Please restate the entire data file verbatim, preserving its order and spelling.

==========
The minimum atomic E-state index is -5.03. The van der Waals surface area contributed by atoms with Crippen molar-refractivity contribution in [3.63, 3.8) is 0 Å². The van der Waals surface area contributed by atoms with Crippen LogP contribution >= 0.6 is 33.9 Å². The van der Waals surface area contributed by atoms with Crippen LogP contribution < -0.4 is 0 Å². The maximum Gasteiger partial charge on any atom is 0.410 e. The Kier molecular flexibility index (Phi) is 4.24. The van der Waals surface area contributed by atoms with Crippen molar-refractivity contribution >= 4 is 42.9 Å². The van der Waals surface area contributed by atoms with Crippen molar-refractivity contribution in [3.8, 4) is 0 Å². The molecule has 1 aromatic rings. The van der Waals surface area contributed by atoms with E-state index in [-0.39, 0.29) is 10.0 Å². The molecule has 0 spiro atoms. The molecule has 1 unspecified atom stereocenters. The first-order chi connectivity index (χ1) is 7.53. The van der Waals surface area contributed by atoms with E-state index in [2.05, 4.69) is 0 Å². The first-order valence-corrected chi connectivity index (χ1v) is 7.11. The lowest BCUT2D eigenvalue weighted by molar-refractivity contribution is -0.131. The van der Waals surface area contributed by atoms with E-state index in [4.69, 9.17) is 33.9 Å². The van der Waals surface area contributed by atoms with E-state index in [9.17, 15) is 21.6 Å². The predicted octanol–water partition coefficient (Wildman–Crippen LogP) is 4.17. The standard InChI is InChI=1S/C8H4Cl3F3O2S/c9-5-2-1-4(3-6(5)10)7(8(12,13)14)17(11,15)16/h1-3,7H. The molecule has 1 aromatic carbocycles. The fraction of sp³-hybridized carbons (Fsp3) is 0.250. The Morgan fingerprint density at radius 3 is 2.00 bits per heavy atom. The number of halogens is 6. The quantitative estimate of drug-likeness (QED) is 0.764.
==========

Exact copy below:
The minimum atomic E-state index is -5.03. The van der Waals surface area contributed by atoms with Crippen molar-refractivity contribution in [3.63, 3.8) is 0 Å². The van der Waals surface area contributed by atoms with Crippen LogP contribution >= 0.6 is 33.9 Å². The van der Waals surface area contributed by atoms with Crippen LogP contribution < -0.4 is 0 Å². The maximum Gasteiger partial charge on any atom is 0.410 e. The Kier molecular flexibility index (Phi) is 4.24. The van der Waals surface area contributed by atoms with Crippen molar-refractivity contribution >= 4 is 42.9 Å². The van der Waals surface area contributed by atoms with Crippen molar-refractivity contribution in [3.8, 4) is 0 Å². The molecule has 1 aromatic rings. The van der Waals surface area contributed by atoms with E-state index in [-0.39, 0.29) is 10.0 Å². The molecule has 0 spiro atoms. The molecule has 1 unspecified atom stereocenters. The first-order chi connectivity index (χ1) is 7.53. The van der Waals surface area contributed by atoms with E-state index in [2.05, 4.69) is 0 Å². The first-order valence-corrected chi connectivity index (χ1v) is 7.11. The lowest BCUT2D eigenvalue weighted by molar-refractivity contribution is -0.131. The van der Waals surface area contributed by atoms with E-state index in [4.69, 9.17) is 33.9 Å². The van der Waals surface area contributed by atoms with E-state index in [9.17, 15) is 21.6 Å². The predicted octanol–water partition coefficient (Wildman–Crippen LogP) is 4.17. The standard InChI is InChI=1S/C8H4Cl3F3O2S/c9-5-2-1-4(3-6(5)10)7(8(12,13)14)17(11,15)16/h1-3,7H. The molecule has 1 aromatic carbocycles. The fraction of sp³-hybridized carbons (Fsp3) is 0.250. The Morgan fingerprint density at radius 3 is 2.00 bits per heavy atom. The number of halogens is 6. The quantitative estimate of drug-likeness (QED) is 0.764.